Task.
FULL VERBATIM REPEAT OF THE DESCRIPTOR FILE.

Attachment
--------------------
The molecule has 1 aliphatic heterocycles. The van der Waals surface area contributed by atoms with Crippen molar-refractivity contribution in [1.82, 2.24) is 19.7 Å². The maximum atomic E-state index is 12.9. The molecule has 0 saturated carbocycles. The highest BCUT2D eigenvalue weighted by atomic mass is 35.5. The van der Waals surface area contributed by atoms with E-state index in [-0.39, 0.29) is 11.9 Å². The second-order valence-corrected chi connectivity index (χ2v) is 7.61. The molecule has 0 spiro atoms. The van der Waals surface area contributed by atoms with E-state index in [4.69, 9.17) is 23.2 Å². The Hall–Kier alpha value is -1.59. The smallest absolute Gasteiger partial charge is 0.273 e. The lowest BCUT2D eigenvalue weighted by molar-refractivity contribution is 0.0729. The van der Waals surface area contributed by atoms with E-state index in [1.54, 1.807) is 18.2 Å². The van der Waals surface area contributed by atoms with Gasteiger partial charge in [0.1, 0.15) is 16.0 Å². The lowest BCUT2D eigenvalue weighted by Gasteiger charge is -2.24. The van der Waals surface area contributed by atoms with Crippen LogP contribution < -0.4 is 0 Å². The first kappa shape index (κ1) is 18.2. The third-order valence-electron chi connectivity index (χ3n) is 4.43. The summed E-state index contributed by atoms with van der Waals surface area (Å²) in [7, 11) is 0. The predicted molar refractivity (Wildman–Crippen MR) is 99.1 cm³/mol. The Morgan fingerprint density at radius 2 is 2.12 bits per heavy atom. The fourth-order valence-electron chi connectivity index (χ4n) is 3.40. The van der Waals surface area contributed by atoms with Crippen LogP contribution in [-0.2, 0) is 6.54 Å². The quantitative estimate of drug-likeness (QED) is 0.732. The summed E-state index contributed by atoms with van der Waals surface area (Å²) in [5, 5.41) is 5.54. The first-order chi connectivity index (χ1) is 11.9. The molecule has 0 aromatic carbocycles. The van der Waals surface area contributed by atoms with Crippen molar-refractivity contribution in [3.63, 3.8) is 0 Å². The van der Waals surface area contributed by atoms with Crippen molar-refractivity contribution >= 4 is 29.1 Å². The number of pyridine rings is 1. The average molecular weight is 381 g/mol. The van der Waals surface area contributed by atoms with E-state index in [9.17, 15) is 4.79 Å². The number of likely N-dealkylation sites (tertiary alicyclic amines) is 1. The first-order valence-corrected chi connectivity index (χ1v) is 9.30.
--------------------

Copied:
The molecule has 1 aliphatic heterocycles. The van der Waals surface area contributed by atoms with Crippen molar-refractivity contribution in [1.82, 2.24) is 19.7 Å². The maximum atomic E-state index is 12.9. The molecule has 0 saturated carbocycles. The highest BCUT2D eigenvalue weighted by atomic mass is 35.5. The van der Waals surface area contributed by atoms with E-state index in [-0.39, 0.29) is 11.9 Å². The second-order valence-corrected chi connectivity index (χ2v) is 7.61. The molecule has 0 spiro atoms. The van der Waals surface area contributed by atoms with E-state index in [4.69, 9.17) is 23.2 Å². The Hall–Kier alpha value is -1.59. The smallest absolute Gasteiger partial charge is 0.273 e. The lowest BCUT2D eigenvalue weighted by molar-refractivity contribution is 0.0729. The van der Waals surface area contributed by atoms with E-state index in [1.54, 1.807) is 18.2 Å². The van der Waals surface area contributed by atoms with Gasteiger partial charge in [0.1, 0.15) is 16.0 Å². The lowest BCUT2D eigenvalue weighted by Gasteiger charge is -2.24. The van der Waals surface area contributed by atoms with Crippen LogP contribution < -0.4 is 0 Å². The first kappa shape index (κ1) is 18.2. The third-order valence-electron chi connectivity index (χ3n) is 4.43. The summed E-state index contributed by atoms with van der Waals surface area (Å²) in [7, 11) is 0. The predicted molar refractivity (Wildman–Crippen MR) is 99.1 cm³/mol. The Morgan fingerprint density at radius 2 is 2.12 bits per heavy atom. The fourth-order valence-electron chi connectivity index (χ4n) is 3.40. The van der Waals surface area contributed by atoms with Crippen LogP contribution in [-0.2, 0) is 6.54 Å². The quantitative estimate of drug-likeness (QED) is 0.732. The summed E-state index contributed by atoms with van der Waals surface area (Å²) in [5, 5.41) is 5.54. The first-order chi connectivity index (χ1) is 11.9. The molecule has 0 aromatic carbocycles. The van der Waals surface area contributed by atoms with Crippen molar-refractivity contribution in [3.63, 3.8) is 0 Å². The van der Waals surface area contributed by atoms with Crippen molar-refractivity contribution >= 4 is 29.1 Å². The number of pyridine rings is 1. The average molecular weight is 381 g/mol. The van der Waals surface area contributed by atoms with E-state index in [9.17, 15) is 4.79 Å². The number of likely N-dealkylation sites (tertiary alicyclic amines) is 1. The first-order valence-corrected chi connectivity index (χ1v) is 9.30.